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Pediatric Bacterial Meningitis Surveillance in Niger: Increased Importance of Neisseria meningitidis Serogroup C, and a Decrease in Streptococcus pneumoniae Following 13-Valent Pneumococcal Conjugate Vaccine Introduction

Hama, MK; Khan, D; Laouali, B; Okoi, C; Yam, A; Haladou, M; Worwui, A; ... Bancroft, R; + view all (2019) Pediatric Bacterial Meningitis Surveillance in Niger: Increased Importance of Neisseria meningitidis Serogroup C, and a Decrease in Streptococcus pneumoniae Following 13-Valent Pneumococcal Conjugate Vaccine Introduction. Clinical Infectious Diseases , 69 (S2) S133-S139. 10.1093/cid/ciz598. Green open access

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Abstract

Background: Meningitis is endemic in Niger. Haemophilus influenzae type b (Hib) vaccine and the 13-valent pneumococcal conjugate vaccine (PCV13) were introduced in 2008 and 2014, respectively. Vaccination campaign against Neisseria meningitidis serogroup A was carried out in 2010–2011. We evaluated changes in pathogen distribution using data from hospital-based surveillance in Niger from 2010 through 2016. Methods: Cerebrospinal fluid (CSF) specimens from children <5 years old with suspected meningitis were tested to detect vaccine-preventable bacterial pathogens. Confirmatory identification and serotyping/grouping of Streptococcus pneumoniae, N. meningitidis, and H. influenzae were done. Antimicrobial susceptibility testing and whole genome sequencing were performed on S. pneumoniae isolates. Results: The surveillance included 2580 patients with suspected meningitis, of whom 80.8% (2085/2580) had CSF collected. Bacterial meningitis was confirmed in 273 patients: 48% (131/273) was N. meningitidis, 45% (123/273) S. pneumoniae, and 7% (19/273) H. influenzae. Streptococcus pneumoniae meningitis decreased from 34 in 2014, to 16 in 2016. PCV13 serotypes made up 88% (7/8) of S. pneumoniae meningitis prevaccination and 20% (5/20) postvaccination. Neisseria meningitidis serogroup C (NmC) was responsible for 59% (10/17) of serogrouped N. meningitidis meningitis. Hib caused 67% (2/3) of the H. influenzae meningitis isolates serotyped. Penicillin resistance was found in 16% (4/25) of S. pneumoniae isolates. Sequence type 217 was the most common lineage among S. pneumoniae isolates. Conclusions: Neisseria meningitidis and S. pneumoniae remain important causes of meningitis in children in Niger. The decline in the numbers of S. pneumoniae meningitis post-PCV13 is encouraging and should continue to be monitored. NmC is the predominant serogroup causing N. meningitidis meningitis.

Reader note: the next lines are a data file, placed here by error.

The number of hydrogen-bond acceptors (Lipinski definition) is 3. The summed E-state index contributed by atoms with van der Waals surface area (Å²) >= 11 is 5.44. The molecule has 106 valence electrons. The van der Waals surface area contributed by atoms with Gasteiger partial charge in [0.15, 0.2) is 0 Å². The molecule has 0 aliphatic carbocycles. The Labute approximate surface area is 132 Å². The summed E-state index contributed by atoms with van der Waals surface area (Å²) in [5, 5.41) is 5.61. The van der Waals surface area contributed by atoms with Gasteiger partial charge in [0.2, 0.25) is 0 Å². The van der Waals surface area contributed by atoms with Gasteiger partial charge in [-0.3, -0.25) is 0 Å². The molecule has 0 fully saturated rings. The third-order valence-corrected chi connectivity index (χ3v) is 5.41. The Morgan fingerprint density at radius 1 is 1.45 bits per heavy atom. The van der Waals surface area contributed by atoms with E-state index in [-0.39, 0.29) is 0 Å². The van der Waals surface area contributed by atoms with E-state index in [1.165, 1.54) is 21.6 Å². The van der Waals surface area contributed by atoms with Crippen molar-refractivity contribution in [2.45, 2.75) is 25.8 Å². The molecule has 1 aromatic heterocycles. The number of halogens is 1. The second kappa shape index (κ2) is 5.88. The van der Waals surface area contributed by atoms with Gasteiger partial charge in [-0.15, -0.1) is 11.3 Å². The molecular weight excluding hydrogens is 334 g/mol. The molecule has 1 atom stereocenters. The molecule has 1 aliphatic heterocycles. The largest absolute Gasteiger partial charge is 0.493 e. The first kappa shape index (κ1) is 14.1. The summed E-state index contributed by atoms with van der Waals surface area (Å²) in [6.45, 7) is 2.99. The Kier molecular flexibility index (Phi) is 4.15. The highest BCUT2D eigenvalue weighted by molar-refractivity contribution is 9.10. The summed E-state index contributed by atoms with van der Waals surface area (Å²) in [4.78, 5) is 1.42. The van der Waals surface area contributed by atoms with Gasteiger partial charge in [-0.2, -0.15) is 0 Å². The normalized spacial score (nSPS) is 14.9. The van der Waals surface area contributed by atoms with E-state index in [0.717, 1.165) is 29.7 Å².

Type: Article
Title: Pediatric Bacterial Meningitis Surveillance in Niger: Increased Importance of Neisseria meningitidis Serogroup C, and a Decrease in Streptococcus pneumoniae Following 13-Valent Pneumococcal Conjugate Vaccine Introduction
Open access status: An open access version is available from UCL Discovery
DOI: 10.1093/cid/ciz598
Publisher version: http://dx.doi.org/10.1093/cid/ciz598
Language: English
Additional information: © The Author(s) 2019. Published by Oxford University Press for the Infectious Diseases Society of America. This is an Open Access article distributed under the terms of the Creative Commons Attribution License (http://creativecommons.org/licenses/by/4.0/), which permits unrestricted reuse, distribution, and reproduction in any medium, provided the original work is properly cited.
Keywords: Infectious Diseases, Microbiology, meningitis, Niger, cerebrospinal fluid, N. meningitidis, S. pneumoniae, HAEMOPHILUS-INFLUENZAE, ANTIMICROBIAL RESISTANCE, MENINGOCOCCAL SEROGROUP, PHYLOGENETIC ANALYSIS, DISEASE, EPIDEMIC, OUTBREAK, NIAMEY, ASSAY, TOOL
UCL classification: UCL
UCL > Provost and Vice Provost Offices > School of Life and Medical Sciences
UCL > Provost and Vice Provost Offices > School of Life and Medical Sciences > Faculty of Medical Sciences
UCL > Provost and Vice Provost Offices > School of Life and Medical Sciences > Faculty of Medical Sciences > Div of Infection and Immunity
URI: https://discovery.ucl.ac.uk/id/eprint/10120469
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